Jute commissioner of India Moloy Chandan Chakrabortty recently enforced the Jute and Jute Textiles Control Order, 2016, to liquidate stocks and prevent any unaccounted accumulation of the fibre. In an order dated June 1, he directed traders, dealers and stockists of raw jute to liquidate their holdings by June 10. The mills have been asked to take physical delivery of raw jute by June 25.

The decision was the result of an unabated rise in raw jute prices.

The order also said there will be no fresh contracts from any source between June 11 and July 20.

Those who fail to comply with the provisions of this order, will be punished under “clause 11 of the Jute and Jute Textiles Order, 2016 read with section 7 of the Essential Commodities Act, 1955 which provides for imprisonment and/or fine”, Chakrabortty said in the order, which came a few days after a meeting between industry and state government officials.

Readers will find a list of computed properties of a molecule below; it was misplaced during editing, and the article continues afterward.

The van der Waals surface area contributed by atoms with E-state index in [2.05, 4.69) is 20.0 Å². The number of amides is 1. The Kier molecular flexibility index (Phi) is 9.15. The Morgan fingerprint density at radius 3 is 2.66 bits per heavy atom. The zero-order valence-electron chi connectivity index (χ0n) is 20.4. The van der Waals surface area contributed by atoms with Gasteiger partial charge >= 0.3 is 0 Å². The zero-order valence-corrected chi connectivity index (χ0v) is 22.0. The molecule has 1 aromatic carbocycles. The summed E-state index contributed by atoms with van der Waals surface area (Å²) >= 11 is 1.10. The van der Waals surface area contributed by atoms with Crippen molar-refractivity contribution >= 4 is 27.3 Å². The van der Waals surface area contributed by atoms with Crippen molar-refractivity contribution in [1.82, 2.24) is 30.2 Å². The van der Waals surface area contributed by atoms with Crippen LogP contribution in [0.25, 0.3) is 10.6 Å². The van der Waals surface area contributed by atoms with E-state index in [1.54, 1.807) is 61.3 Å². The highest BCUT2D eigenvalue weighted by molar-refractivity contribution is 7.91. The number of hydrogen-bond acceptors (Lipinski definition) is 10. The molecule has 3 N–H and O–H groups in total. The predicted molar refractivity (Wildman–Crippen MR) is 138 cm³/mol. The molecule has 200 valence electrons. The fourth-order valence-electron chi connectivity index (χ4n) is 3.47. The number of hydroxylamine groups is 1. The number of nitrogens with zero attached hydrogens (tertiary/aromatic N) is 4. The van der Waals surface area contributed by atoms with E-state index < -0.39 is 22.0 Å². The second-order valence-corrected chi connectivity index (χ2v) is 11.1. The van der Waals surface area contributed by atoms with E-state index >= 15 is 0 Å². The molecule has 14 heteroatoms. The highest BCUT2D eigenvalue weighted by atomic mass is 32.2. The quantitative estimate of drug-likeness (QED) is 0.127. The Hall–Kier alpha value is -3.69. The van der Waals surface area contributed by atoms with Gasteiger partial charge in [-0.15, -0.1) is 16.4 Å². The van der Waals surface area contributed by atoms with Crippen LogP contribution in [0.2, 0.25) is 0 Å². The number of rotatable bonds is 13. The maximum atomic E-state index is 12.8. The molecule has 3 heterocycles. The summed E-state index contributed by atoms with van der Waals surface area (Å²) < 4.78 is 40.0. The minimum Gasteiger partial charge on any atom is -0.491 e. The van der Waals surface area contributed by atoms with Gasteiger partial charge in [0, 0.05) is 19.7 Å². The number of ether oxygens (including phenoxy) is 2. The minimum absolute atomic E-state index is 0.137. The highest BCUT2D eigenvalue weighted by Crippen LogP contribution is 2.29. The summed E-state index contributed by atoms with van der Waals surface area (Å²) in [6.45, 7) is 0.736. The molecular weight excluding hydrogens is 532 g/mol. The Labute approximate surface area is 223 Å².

The average price of monthly raw jute, which was around ₹4,700 per quintal in July 2020, has shot up to ₹8,047.06 per quintal as of May 22.

A section of the industry is also engaging in speculation that is having an inflationary effect on the crop price. According to members of the Indian Jute Mills Association (IJMA), 16 mills have already closed down because of raw jute scarcity affecting the employment of around 50,000 workers, a top English-language daily from east India reported.

There are also differences over the quantum of stock that can be liquidated under the latest order. While traders estimate that a little over 1 lakh bales can be squeezed out through the order, government officials estimate the number to be at 3-5 lakh bales.

There are also differences over jute supply figures. IJMA estimates a total jute supply for crop year 2020-21 at 74.5 lakh bales with no surplus stock. A committee chaired by the jute commissioner has forecast a supply of 80 lakh bales with a surplus stock of 5 lakh bales.